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Some lizards have evolved to resist deadly snake venom

A new study led by Professor Bryan Fry at the University of Queensland offers interesting insights into how lizards have adapted to survive snake venom attacks.

Lizards and snakes have been locked in a remarkable evolutionary battle for millennia. Venomous snakes wield a powerful weapon, but their reptilian cousins have developed fascinating ways to stay alive.

Lizards, snakes, and evolution

Australia serves as a dynamic arena for an evolutionary face-off. On one side are the venomous snakes, including the lethal death adder, equipped with venom powerful enough to kill a human.

On the other side, lizards, ranging from the imposing Komodo dragon to the smaller goannas, are locked in a survival struggle.

Professor Bryan Fry and his team, partnering with museums across Australia, dove deep into this epic conflict. Their research reveals a riveting arms race.

They discovered how some lizards have cleverly evolved to resist the deadly neurotoxins of Australia’s venomous snakes.

“Australian snakes have developed potent venoms to counteract the lizards’ defenses, highlighting an intense predator-prey dynamic,” said PhD candidate Uthpala Chandrasekara. “Once the lizards evolve, the snakes fire back with even more potent toxins. It’s a biological arms race where the only constant is change.”

Lizard’s defense against snake venom

“Evolution has equipped these giant lizards with the ability to combat venoms, but not all shield themselves in the same way,” says Professor Fry. That’s where it gets really interesting.

In the battle for survival, lizards have developed some fascinating defenses against venomous snakes. Their first line of defense? A unique form of chemical resistance.

Many of these large, predatory lizards have evolved an immunity to the neurotoxins in snake venom. This venom is deadly, designed to paralyze prey by attacking the nervous system.

But for these lizards, it’s as if they’ve been granted a superpower. They can face off against venomous snakes without fearing the lethal effects of their bites.

Komodo dragon

But, not all lizards play the game of chemical warfare. Enter the heavyweights: the Komodo dragon and the perentie, Australia’s own giant lizard.

These behemoths take a different approach to defense. According to Professor Bryan Fry, they rely on sheer physical strength.

Their defense doesn’t come from within but from their armor. Thick, bone-filled scales act as a natural shield against snake bites. And if a snake does get too close?

These lizards use their massive teeth to quickly neutralize the threat, treating the snakes like “fettuccini” to be swiftly cut and dispatched. In this case, brute force trumps biochemical resistance.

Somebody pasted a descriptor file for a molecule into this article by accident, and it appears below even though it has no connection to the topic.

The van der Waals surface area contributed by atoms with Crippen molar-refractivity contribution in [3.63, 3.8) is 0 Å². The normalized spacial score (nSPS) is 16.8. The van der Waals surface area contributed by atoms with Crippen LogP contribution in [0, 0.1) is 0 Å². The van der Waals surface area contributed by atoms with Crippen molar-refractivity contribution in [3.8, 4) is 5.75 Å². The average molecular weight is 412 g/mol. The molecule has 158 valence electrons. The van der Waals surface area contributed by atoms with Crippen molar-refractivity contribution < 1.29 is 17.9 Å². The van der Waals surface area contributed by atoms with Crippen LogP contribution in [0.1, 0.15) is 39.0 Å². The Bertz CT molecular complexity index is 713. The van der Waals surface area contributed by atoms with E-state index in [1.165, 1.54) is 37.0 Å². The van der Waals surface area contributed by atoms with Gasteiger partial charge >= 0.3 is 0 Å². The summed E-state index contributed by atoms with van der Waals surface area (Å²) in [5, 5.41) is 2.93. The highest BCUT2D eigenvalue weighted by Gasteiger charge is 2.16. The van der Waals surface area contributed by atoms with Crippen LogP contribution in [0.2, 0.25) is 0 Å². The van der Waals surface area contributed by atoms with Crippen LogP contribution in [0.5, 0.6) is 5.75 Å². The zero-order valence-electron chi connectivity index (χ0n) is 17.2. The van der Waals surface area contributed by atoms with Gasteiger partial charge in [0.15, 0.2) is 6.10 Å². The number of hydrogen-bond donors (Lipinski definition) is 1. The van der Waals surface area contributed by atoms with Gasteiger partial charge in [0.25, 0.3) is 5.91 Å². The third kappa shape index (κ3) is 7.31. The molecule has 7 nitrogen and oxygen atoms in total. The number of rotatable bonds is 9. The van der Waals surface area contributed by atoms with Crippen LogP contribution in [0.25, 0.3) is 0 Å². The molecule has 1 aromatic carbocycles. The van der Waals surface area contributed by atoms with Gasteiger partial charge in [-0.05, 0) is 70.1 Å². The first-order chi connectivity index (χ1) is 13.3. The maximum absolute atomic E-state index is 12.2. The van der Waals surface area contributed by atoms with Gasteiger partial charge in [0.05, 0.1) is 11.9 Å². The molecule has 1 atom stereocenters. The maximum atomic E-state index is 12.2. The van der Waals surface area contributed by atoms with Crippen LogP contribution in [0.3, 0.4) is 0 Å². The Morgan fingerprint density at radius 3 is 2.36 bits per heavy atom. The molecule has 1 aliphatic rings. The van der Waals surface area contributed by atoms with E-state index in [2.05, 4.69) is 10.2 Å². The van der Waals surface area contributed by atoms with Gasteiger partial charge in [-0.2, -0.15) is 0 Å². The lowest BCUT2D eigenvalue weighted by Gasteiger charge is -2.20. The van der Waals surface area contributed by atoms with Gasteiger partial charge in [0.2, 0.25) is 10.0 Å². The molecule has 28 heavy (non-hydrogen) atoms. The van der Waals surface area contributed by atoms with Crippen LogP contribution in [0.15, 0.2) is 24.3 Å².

Advantages of small size

Now, not all lizards are titans. What about the little ones? Smaller species, like tree monitors, have found a different path to survival. By taking to the trees, they escape the ground-dwelling predators armed with deadly venom.

This arboreal lifestyle led to an interesting shift: tree monitors gradually lost their chemical defenses against snake venom. High above the dangers of the forest floor, the need for this resistance dwindled.

But evolution is a winding road. Some of these small lizards eventually ventured back to the ground, becoming burrowers. This return exposed them to lurking dangers – the same venomous snakes their ancestors had escaped.

History of lizards and snakes

The evolutionary relation between lizards and snakes is a riveting chapter in Earth’s history, a testament to the intricate web of predator-prey relationships that shape the biosphere.

This ongoing saga, rooted in the distant past, reflects the relentless adaptation, survival, and natural selection.

Millions of years ago, the ancestors of modern lizards and snakes diverged from a common lineage. This split set the stage for a journey marked by incredible diversity.

Lizards, in their myriad forms, colonized habitats from forests to deserts. Snakes, losing their limbs, became masters of stealth and deadly precision. As these paths crossed, a dynamic predator-prey relationship ignited.

Study significance

The struggle between snakes and lizards isn’t simply about survival – it’s an engine of evolution. Venomous snakes wield potent toxins to subdue their prey, including lizards.

In response, some lizards evolved sophisticated defenses like neurotoxin resistance, a testament to the power of natural selection in shaping biological arms races. This isn’t a one-sided battle, but a constant back-and-forth, innovation met with counter-innovation.

This intricate interplay influences the broader ecosystem. Predator-prey dynamics are crucial for ecological balance, regulating populations and driving biodiversity.

Nature’s never dull

The biggest takeaway from this study? “This complex dance of adaptation has resulted in a Russian doll-like nesting of gains and losses over time and suggests that the evolutionary battle doesn’t always head in one direction,” said Chandrasekara .

Just when you think you’ve got nature figured out, it throws a curveball. Lizards gain resistance, then lose it, then gain it back. It’s proof that evolution is messy, unpredictable, and incredibly fascinating.

While there’s still more to unravel in this ongoing snake-lizard duel, remember: the next time you see a lizard basking in the sun, it might be a tiny survivor packing far more secrets and evolutionary tricks than you could ever imagine.

The study is published in the International Journal of Molecular Sciences.


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